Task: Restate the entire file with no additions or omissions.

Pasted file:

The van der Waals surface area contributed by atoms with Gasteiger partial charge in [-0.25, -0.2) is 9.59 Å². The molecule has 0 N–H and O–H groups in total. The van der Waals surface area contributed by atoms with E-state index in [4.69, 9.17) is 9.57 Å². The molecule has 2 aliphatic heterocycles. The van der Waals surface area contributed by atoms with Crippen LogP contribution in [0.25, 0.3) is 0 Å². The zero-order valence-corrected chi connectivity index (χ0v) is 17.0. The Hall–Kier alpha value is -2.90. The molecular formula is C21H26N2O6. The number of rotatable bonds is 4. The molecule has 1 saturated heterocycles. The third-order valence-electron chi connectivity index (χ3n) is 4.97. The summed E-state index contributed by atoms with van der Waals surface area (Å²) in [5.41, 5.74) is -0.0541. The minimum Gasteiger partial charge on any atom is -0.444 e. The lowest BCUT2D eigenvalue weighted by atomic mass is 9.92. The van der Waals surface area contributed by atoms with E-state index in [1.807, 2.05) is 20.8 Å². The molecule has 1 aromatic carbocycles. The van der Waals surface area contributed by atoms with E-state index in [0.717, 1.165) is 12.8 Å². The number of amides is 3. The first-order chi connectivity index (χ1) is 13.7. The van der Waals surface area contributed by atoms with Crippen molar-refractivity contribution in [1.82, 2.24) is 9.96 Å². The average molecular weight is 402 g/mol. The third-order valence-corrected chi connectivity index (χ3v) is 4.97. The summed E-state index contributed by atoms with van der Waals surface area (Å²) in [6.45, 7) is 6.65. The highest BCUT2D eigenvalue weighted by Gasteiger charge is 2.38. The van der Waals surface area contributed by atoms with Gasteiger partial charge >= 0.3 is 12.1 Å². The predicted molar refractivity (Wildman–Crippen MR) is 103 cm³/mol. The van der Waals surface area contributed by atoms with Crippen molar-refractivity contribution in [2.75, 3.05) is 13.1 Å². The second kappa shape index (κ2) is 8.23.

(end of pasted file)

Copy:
The van der Waals surface area contributed by atoms with Gasteiger partial charge in [-0.25, -0.2) is 9.59 Å². The molecule has 0 N–H and O–H groups in total. The van der Waals surface area contributed by atoms with E-state index in [4.69, 9.17) is 9.57 Å². The molecule has 2 aliphatic heterocycles. The van der Waals surface area contributed by atoms with Crippen LogP contribution in [0.25, 0.3) is 0 Å². The zero-order valence-corrected chi connectivity index (χ0v) is 17.0. The Hall–Kier alpha value is -2.90. The molecular formula is C21H26N2O6. The number of rotatable bonds is 4. The molecule has 1 saturated heterocycles. The third-order valence-electron chi connectivity index (χ3n) is 4.97. The summed E-state index contributed by atoms with van der Waals surface area (Å²) in [5.41, 5.74) is -0.0541. The minimum Gasteiger partial charge on any atom is -0.444 e. The lowest BCUT2D eigenvalue weighted by atomic mass is 9.92. The van der Waals surface area contributed by atoms with E-state index in [1.807, 2.05) is 20.8 Å². The molecule has 1 aromatic carbocycles. The van der Waals surface area contributed by atoms with E-state index in [0.717, 1.165) is 12.8 Å². The number of amides is 3. The first-order chi connectivity index (χ1) is 13.7. The van der Waals surface area contributed by atoms with Crippen molar-refractivity contribution in [1.82, 2.24) is 9.96 Å². The average molecular weight is 402 g/mol. The third-order valence-corrected chi connectivity index (χ3v) is 4.97. The summed E-state index contributed by atoms with van der Waals surface area (Å²) in [6.45, 7) is 6.65. The highest BCUT2D eigenvalue weighted by Gasteiger charge is 2.38. The van der Waals surface area contributed by atoms with Gasteiger partial charge >= 0.3 is 12.1 Å². The predicted molar refractivity (Wildman–Crippen MR) is 103 cm³/mol. The van der Waals surface area contributed by atoms with Crippen molar-refractivity contribution in [2.75, 3.05) is 13.1 Å². The second kappa shape index (κ2) is 8.23.